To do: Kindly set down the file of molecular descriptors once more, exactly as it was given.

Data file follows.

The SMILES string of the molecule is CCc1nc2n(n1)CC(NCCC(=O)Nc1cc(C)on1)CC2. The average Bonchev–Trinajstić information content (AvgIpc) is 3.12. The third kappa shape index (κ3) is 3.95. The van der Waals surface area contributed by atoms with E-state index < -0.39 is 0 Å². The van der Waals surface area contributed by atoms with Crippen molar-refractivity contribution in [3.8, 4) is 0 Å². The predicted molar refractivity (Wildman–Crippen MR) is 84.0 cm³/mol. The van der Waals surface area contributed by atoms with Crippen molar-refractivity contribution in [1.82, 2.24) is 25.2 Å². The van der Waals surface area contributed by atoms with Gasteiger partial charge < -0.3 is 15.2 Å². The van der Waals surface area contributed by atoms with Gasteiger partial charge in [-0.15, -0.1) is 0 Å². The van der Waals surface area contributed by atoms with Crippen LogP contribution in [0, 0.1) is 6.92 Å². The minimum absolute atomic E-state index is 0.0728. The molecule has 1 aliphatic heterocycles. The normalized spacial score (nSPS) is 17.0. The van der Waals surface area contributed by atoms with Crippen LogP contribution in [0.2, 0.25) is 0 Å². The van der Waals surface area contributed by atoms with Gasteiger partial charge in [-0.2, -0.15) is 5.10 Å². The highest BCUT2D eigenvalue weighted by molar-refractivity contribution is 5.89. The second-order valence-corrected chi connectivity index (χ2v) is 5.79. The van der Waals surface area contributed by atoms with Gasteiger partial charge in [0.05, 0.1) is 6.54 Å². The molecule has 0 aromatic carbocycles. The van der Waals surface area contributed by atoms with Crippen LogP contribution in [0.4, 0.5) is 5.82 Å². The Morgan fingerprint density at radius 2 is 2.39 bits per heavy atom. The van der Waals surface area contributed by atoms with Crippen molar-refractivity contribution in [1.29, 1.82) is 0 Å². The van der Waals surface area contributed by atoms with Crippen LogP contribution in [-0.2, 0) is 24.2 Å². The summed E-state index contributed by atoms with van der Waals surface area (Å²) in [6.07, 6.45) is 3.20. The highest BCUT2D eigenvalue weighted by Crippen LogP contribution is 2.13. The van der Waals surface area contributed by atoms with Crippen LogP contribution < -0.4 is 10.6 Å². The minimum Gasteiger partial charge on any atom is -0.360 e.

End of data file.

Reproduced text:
The SMILES string of the molecule is CCc1nc2n(n1)CC(NCCC(=O)Nc1cc(C)on1)CC2. The average Bonchev–Trinajstić information content (AvgIpc) is 3.12. The third kappa shape index (κ3) is 3.95. The van der Waals surface area contributed by atoms with E-state index < -0.39 is 0 Å². The van der Waals surface area contributed by atoms with Crippen molar-refractivity contribution in [3.8, 4) is 0 Å². The predicted molar refractivity (Wildman–Crippen MR) is 84.0 cm³/mol. The van der Waals surface area contributed by atoms with Crippen molar-refractivity contribution in [1.82, 2.24) is 25.2 Å². The van der Waals surface area contributed by atoms with Gasteiger partial charge < -0.3 is 15.2 Å². The van der Waals surface area contributed by atoms with Gasteiger partial charge in [-0.15, -0.1) is 0 Å². The van der Waals surface area contributed by atoms with Crippen LogP contribution in [0, 0.1) is 6.92 Å². The minimum absolute atomic E-state index is 0.0728. The molecule has 1 aliphatic heterocycles. The normalized spacial score (nSPS) is 17.0. The van der Waals surface area contributed by atoms with Crippen LogP contribution in [0.2, 0.25) is 0 Å². The van der Waals surface area contributed by atoms with Gasteiger partial charge in [-0.2, -0.15) is 5.10 Å². The highest BCUT2D eigenvalue weighted by molar-refractivity contribution is 5.89. The second-order valence-corrected chi connectivity index (χ2v) is 5.79. The van der Waals surface area contributed by atoms with Gasteiger partial charge in [0.05, 0.1) is 6.54 Å². The molecule has 0 aromatic carbocycles. The van der Waals surface area contributed by atoms with Crippen LogP contribution in [0.4, 0.5) is 5.82 Å². The Morgan fingerprint density at radius 2 is 2.39 bits per heavy atom. The van der Waals surface area contributed by atoms with Crippen molar-refractivity contribution in [1.29, 1.82) is 0 Å². The van der Waals surface area contributed by atoms with Crippen LogP contribution in [-0.2, 0) is 24.2 Å². The summed E-state index contributed by atoms with van der Waals surface area (Å²) in [6.07, 6.45) is 3.20. The highest BCUT2D eigenvalue weighted by Crippen LogP contribution is 2.13. The van der Waals surface area contributed by atoms with Crippen LogP contribution < -0.4 is 10.6 Å². The minimum Gasteiger partial charge on any atom is -0.360 e.